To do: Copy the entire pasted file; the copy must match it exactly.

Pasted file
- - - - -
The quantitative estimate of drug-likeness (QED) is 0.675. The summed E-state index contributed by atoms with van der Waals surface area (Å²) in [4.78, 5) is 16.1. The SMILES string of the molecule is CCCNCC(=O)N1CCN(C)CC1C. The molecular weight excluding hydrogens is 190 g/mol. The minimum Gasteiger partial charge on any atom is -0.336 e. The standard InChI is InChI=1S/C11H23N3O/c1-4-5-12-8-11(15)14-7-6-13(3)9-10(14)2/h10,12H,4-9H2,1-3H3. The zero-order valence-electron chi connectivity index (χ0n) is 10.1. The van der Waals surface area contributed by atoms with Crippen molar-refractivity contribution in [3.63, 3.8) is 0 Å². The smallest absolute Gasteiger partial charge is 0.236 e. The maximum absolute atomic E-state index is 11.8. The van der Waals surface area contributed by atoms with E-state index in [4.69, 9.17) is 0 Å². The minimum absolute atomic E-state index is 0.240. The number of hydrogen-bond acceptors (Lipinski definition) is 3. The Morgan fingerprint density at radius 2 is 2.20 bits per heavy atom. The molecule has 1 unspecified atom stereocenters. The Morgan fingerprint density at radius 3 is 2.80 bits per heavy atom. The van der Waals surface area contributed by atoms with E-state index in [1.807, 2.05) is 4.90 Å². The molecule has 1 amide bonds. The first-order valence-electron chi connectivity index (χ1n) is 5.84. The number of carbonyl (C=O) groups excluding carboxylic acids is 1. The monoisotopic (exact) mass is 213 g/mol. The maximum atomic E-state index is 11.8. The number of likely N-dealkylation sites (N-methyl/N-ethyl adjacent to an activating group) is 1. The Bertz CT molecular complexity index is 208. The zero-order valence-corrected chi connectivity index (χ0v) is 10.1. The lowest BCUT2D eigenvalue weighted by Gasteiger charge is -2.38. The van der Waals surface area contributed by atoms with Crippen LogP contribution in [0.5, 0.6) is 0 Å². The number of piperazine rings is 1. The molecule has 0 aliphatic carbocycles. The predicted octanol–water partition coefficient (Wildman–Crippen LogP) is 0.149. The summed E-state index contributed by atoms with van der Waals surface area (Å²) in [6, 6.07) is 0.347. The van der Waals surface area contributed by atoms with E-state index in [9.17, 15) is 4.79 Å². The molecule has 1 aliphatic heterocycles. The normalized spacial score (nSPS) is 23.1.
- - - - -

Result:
The quantitative estimate of drug-likeness (QED) is 0.675. The summed E-state index contributed by atoms with van der Waals surface area (Å²) in [4.78, 5) is 16.1. The SMILES string of the molecule is CCCNCC(=O)N1CCN(C)CC1C. The molecular weight excluding hydrogens is 190 g/mol. The minimum Gasteiger partial charge on any atom is -0.336 e. The standard InChI is InChI=1S/C11H23N3O/c1-4-5-12-8-11(15)14-7-6-13(3)9-10(14)2/h10,12H,4-9H2,1-3H3. The zero-order valence-electron chi connectivity index (χ0n) is 10.1. The van der Waals surface area contributed by atoms with Crippen molar-refractivity contribution in [3.63, 3.8) is 0 Å². The smallest absolute Gasteiger partial charge is 0.236 e. The maximum absolute atomic E-state index is 11.8. The van der Waals surface area contributed by atoms with E-state index in [4.69, 9.17) is 0 Å². The minimum absolute atomic E-state index is 0.240. The number of hydrogen-bond acceptors (Lipinski definition) is 3. The Morgan fingerprint density at radius 2 is 2.20 bits per heavy atom. The molecule has 1 unspecified atom stereocenters. The Morgan fingerprint density at radius 3 is 2.80 bits per heavy atom. The van der Waals surface area contributed by atoms with E-state index in [1.807, 2.05) is 4.90 Å². The molecule has 1 amide bonds. The first-order valence-electron chi connectivity index (χ1n) is 5.84. The number of carbonyl (C=O) groups excluding carboxylic acids is 1. The monoisotopic (exact) mass is 213 g/mol. The maximum atomic E-state index is 11.8. The number of likely N-dealkylation sites (N-methyl/N-ethyl adjacent to an activating group) is 1. The Bertz CT molecular complexity index is 208. The zero-order valence-corrected chi connectivity index (χ0v) is 10.1. The lowest BCUT2D eigenvalue weighted by Gasteiger charge is -2.38. The van der Waals surface area contributed by atoms with Crippen LogP contribution in [0.5, 0.6) is 0 Å². The number of piperazine rings is 1. The molecule has 0 aliphatic carbocycles. The predicted octanol–water partition coefficient (Wildman–Crippen LogP) is 0.149. The summed E-state index contributed by atoms with van der Waals surface area (Å²) in [6, 6.07) is 0.347. The van der Waals surface area contributed by atoms with E-state index in [9.17, 15) is 4.79 Å². The molecule has 1 aliphatic heterocycles. The normalized spacial score (nSPS) is 23.1.